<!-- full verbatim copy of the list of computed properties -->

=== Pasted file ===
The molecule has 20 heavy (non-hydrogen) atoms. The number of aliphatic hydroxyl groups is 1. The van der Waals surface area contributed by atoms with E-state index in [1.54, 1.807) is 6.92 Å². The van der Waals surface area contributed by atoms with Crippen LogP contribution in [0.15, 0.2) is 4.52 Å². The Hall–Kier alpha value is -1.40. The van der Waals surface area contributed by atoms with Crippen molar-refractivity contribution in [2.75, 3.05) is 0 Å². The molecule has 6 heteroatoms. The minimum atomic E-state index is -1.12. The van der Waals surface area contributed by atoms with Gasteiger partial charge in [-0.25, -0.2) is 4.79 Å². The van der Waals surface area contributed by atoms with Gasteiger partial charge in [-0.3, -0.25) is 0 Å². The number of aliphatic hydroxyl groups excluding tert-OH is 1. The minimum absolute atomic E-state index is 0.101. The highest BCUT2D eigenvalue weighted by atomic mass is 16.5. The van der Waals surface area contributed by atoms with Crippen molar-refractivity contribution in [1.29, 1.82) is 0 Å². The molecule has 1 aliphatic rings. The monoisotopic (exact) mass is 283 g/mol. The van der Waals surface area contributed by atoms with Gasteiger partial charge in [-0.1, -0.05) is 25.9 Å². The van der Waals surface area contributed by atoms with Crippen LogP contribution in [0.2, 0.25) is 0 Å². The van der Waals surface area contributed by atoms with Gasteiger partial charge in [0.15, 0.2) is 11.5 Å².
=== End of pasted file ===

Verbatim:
The molecule has 20 heavy (non-hydrogen) atoms. The number of aliphatic hydroxyl groups is 1. The van der Waals surface area contributed by atoms with E-state index in [1.54, 1.807) is 6.92 Å². The van der Waals surface area contributed by atoms with Crippen LogP contribution in [0.15, 0.2) is 4.52 Å². The Hall–Kier alpha value is -1.40. The van der Waals surface area contributed by atoms with Crippen molar-refractivity contribution in [2.75, 3.05) is 0 Å². The molecule has 6 heteroatoms. The minimum atomic E-state index is -1.12. The van der Waals surface area contributed by atoms with Gasteiger partial charge in [-0.25, -0.2) is 4.79 Å². The van der Waals surface area contributed by atoms with Gasteiger partial charge in [-0.3, -0.25) is 0 Å². The number of aliphatic hydroxyl groups excluding tert-OH is 1. The minimum absolute atomic E-state index is 0.101. The highest BCUT2D eigenvalue weighted by atomic mass is 16.5. The van der Waals surface area contributed by atoms with Crippen molar-refractivity contribution in [1.29, 1.82) is 0 Å². The molecule has 1 aliphatic rings. The monoisotopic (exact) mass is 283 g/mol. The van der Waals surface area contributed by atoms with Gasteiger partial charge in [-0.1, -0.05) is 25.9 Å². The van der Waals surface area contributed by atoms with Crippen LogP contribution in [0.2, 0.25) is 0 Å². The van der Waals surface area contributed by atoms with Gasteiger partial charge in [0.15, 0.2) is 11.5 Å².